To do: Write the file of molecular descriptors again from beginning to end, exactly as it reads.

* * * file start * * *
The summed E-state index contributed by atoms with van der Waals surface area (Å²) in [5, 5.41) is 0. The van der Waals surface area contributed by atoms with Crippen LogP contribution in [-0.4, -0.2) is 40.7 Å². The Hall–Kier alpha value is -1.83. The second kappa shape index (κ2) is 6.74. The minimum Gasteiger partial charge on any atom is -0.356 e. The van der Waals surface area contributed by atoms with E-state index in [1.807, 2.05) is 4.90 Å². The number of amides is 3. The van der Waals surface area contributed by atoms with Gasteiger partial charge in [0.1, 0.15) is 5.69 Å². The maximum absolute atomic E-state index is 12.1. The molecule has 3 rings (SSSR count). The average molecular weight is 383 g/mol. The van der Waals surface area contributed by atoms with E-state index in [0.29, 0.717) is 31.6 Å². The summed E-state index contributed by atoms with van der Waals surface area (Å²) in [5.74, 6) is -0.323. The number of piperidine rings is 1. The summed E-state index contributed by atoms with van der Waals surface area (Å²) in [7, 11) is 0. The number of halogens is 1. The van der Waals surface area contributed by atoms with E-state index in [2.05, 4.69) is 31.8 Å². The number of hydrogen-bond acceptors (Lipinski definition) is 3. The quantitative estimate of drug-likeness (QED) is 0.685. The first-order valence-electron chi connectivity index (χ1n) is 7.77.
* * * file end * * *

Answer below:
The summed E-state index contributed by atoms with van der Waals surface area (Å²) in [5, 5.41) is 0. The van der Waals surface area contributed by atoms with Crippen LogP contribution in [-0.4, -0.2) is 40.7 Å². The Hall–Kier alpha value is -1.83. The second kappa shape index (κ2) is 6.74. The minimum Gasteiger partial charge on any atom is -0.356 e. The van der Waals surface area contributed by atoms with E-state index in [1.807, 2.05) is 4.90 Å². The number of amides is 3. The van der Waals surface area contributed by atoms with Gasteiger partial charge in [0.1, 0.15) is 5.69 Å². The maximum absolute atomic E-state index is 12.1. The molecule has 3 rings (SSSR count). The average molecular weight is 383 g/mol. The van der Waals surface area contributed by atoms with E-state index in [0.29, 0.717) is 31.6 Å². The summed E-state index contributed by atoms with van der Waals surface area (Å²) in [5.74, 6) is -0.323. The number of piperidine rings is 1. The summed E-state index contributed by atoms with van der Waals surface area (Å²) in [7, 11) is 0. The number of halogens is 1. The van der Waals surface area contributed by atoms with E-state index in [2.05, 4.69) is 31.8 Å². The number of hydrogen-bond acceptors (Lipinski definition) is 3. The quantitative estimate of drug-likeness (QED) is 0.685. The first-order valence-electron chi connectivity index (χ1n) is 7.77.